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Report Forecasts Robust Hybrid Growth While EVs Lag

The Roland Berger consultancy calls its 2025 forecast optimistic, meaning hybrid sales growth in the U.S. and Europe will depend on strict emissions and fuel-economy regulations and large investments in battery-recharging infrastructure.

TOKYO – Roland Berger Strategy Consultants predicts hybrids will account for 8% of total vehicle sales in the U.S. and 7% in Europe in 2020, then grow to 20% and 25%, respectively, in 2025.

The consultancy further predicts electric-vehicle demand, still well below 1% in each market, will grow from 2% in 2020 to 4% in 2025 in the U.S., and from 2% to 6% in the same time frame in Europe. The report provides no sales forecasts.

Roland Berger characterizes its 2025 forecast as optimistic, meaning hybrid sales growth is dependent on strict carbon-dioxide-emissions and fuel-consumption regulations, high energy costs and high investments in battery-recharging infrastructure.

In other major markets, the consultancy estimates that hybrids will account for 4% of sales in China in 2020, skyrocketing to 27% in 2025, while EV sales will comprise 4% of the Chinese market in 2020 and 5% in 2025. The share of hybrids in Japan is projected to reach 20% in 2020 and nearly 40% in 2025. EV sales, currently well below 1% in Japan, are projected to increase to 2% and 3% during the period.

Roland Berger envisions virtually no growth in the share held by natural-gas vehicles outside of Europe. In the U.S., the consultancy is forecasting 1% in both 2020 and 2025; zero growth in Japan both years; and in China, 1% in 2020 and 2% in 2025. In Europe, it expects natural-gas vehicles to account for 2% of new-vehicle demand in 2020 and 5% in 2025.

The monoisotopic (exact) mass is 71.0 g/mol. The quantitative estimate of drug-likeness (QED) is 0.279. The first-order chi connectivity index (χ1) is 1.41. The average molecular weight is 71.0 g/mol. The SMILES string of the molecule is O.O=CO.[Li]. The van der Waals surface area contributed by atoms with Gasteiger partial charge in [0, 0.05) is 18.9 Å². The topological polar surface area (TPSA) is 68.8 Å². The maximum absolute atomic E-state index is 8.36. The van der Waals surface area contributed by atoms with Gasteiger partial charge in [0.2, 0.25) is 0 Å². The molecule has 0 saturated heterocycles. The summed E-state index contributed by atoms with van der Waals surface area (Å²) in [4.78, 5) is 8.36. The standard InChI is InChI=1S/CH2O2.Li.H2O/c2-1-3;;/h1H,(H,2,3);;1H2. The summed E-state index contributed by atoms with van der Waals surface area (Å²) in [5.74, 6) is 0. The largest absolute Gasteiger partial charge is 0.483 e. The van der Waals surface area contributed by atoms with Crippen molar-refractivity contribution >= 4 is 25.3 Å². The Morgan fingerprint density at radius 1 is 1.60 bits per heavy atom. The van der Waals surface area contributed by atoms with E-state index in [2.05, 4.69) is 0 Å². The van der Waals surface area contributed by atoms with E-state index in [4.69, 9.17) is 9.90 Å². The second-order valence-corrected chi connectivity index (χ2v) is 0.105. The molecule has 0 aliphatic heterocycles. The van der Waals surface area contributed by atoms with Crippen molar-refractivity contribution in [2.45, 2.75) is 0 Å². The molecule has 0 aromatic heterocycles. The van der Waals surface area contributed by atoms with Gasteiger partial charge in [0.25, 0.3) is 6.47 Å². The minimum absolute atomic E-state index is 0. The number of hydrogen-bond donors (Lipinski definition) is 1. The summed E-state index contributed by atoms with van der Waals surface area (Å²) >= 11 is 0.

Related to its hybrid and EV forecast, Roland Berger estimates the cost of lithium-ion batteries will fall to $260/kWh in 2020 from $440/kWh in 2012.

Breaking down costs, the consultancy projects a nearly 33% decline in raw material and processing costs, from $150/kWh to $100/kWh; a nearly 50% decline in cell-manufacturing costs, from $190/kWh to $100/kWh; and a 40% decline in module- and battery-production costs, from $100/kWh to $60/kWh.

Note that with the discontinuation of the Civic, Insight and Acura ILX hybrids, Honda will have made a complete conversion to Li-ion batteries for its hybrid-vehicle lineup. All Honda hybrids now use lithium batteries supplied by Blue Energy, the automaker’s joint venture with GS Yuasa. Included are the Accord, CR-Z, Fit, Freed, Grace, Jade, Legend and Shuttle hybrids.

Toshiba supplies the battery for the Fit EV.

Among other Japanese automakers, Nissan and Mitsubishi have switched to lithium batteries for their entire lineups of hybrids and EVs. Toyota employs lithium batteries only for the RAV4 and eQ EVs, Prius Plug-In Hybrid and one grade of the Estima Hybrid.

In South Korea, Hyundai and Kia have gone 100% lithium.

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